’Twas the time before Christmas in Federal Way

“For us to regain prosperity … an improved retail sector would be nice, and we must keep traffic moving and crime heading toward Fife.”

Keith Livingston

Keith Livingston

‘Twas a week or so before Christmas at the mayor’s holiday party and all the council mice were stirring, especially those with something to prove at the table. In time their election may prove painful, but they all ran for office seeking to make Federal Way more able.

All were squeaking about how the cheese is to be budgeted, policies renewed and adjusted. The concern spoken of most was of the town’s never-ending need for more resources and cheese. Thus began a sharp discussion on the ways of cheese plate spending.

“’Tis the holiday season,” squeaked one council mouse, “and we need to assure that all the homeless and hungry mice are properly clothed, fed, and nightly tucked into warm beds.” Another council mouse squeaked, “I concur and think we should slice the cheese into smaller pieces so we can spend more on social necessities.”

A different council mouse squeaked, “What about our economic development needs? For us to regain prosperity we need jobs, strong schools, more code enforcement to make this town presentable, an improved retail sector would be nice, and we must keep traffic moving and crime heading toward Fife.”

One of the other squeaks on council agreed those ideas are good and squeaked out, “The initiative to protect renters from mysterious criteria not clearly spelled out in already scrutinized legal contracts complying with state law is my priority. As council mice I know that we know how to protect our town mice from heartless landlords enforcing contracts, evicting mice on fake information and adding to our homeless strays.”

“Hold on there,” squeaked a bossy council mouse. “Landlords aren’t evil mice intending to be mean to renter mice. It is just business when rents increase. It takes a lot of cheese to cover their fees. But to be fair to renter mice, I think it is the obligation of the town to focus its energy on assuring that all rentals are maintained to the highest degrees. I want us to be a town known for attracting the nicest mice tenants because we have the best properties.”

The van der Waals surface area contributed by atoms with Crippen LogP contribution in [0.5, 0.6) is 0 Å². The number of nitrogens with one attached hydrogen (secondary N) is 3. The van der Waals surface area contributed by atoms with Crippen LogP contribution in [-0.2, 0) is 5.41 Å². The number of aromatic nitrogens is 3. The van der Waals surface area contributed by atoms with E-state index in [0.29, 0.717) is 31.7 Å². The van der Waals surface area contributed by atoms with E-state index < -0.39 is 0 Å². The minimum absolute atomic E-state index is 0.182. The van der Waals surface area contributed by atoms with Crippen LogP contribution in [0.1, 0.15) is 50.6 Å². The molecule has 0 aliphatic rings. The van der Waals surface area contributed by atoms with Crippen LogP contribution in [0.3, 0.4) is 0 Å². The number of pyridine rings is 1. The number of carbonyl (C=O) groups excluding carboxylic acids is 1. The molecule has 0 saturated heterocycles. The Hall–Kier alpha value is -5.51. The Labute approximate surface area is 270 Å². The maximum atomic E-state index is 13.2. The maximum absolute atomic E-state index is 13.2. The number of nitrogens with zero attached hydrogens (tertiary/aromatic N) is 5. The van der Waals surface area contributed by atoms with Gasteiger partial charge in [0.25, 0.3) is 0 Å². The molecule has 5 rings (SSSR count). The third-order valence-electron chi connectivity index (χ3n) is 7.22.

Squeak, squeak said another council mouse, squeaking up. “Protecting vulnerable mice might be nice but you are trying to make landlords responsible by holding them to the standards in our ordinances? That will require the town to actually spend some cheese on resources to assure accountability.”

“Besides my property-owning friends, who helped fund my campaign, think that actual crime should be our focus and want code violations to go hocus-pocus. Furthermore, a few evictions here and there make renters take notice.”

The mice who pushed for pot shops to be on the ballot decided it was their time to squeak. “You know, the mice have spoken and our town will continue getting its mellow on from pot purchased elsewhere. Believe us, the town would have benefited from being in a smoother groove and appreciated the use of new revenue.”

A usually quiet council mouse squeaked, “Vacant office space is a problem and homeless mice make this town look like we are nothing but a bunch of derelict scruffy mice. I know those mice need help but if we do not strengthen our local economy first, we will not have enough cheese in our coffers to meet basic needs or for new strategic opportunities.”

The staff mice in attendance listened intently throughout, with heads and tails turning feverishly on every word, sorting out fact from the absurd.

The mayor finally squeaked up and said, “We follow the lead of our fellow town mice and are here to serve and be nice. In this season of merry tidings and good will, we are listening to their ideas and know them well, for they are often as small as those discussed by us as elected mice. Yes, we reflect their wisdom and I, along with my mousey staff, will work on their ideas to keep this town spinning on our political wheel.”

“Thankfully, a true town vision is not necessary when we have such fine council mice serving to make our small ideas appear big and real. The town’s lack of knowledge makes our lack of knowledge seem large and important with zeal.”

“This party is no fun,” the mayor’s son squeaked loudly, bursting into the room with his dog in tow. “This is the season of joy and your noise is helping no one. Your job is to restore the light, help us prosper, and assure that the good values of this town burn bright.”

“Education first and foremost! Get the campus development underway, but keep it green-space friendly forever and a day. Fill vacant office space with jobs creating community wealth, help those in need as best you can, support the arts, and prepare carefully for light rail’s arrival.”

“Be kind in your debate and build value for all, for this is the season without greed. Now come down from your lofty perch and make this town family friendly first. Be the joy, be the light, and we might get rebuilding this town right!”

“Oh, and dad, one more thing, mom wants you to clean up this mess and take out the garbage. Good night!”

May the spirit of the season be with us, one and all.

Keith Livingston is a longtime Federal Way resident and community observer. He can be reached at keithlivingstondesign@gmail.com.


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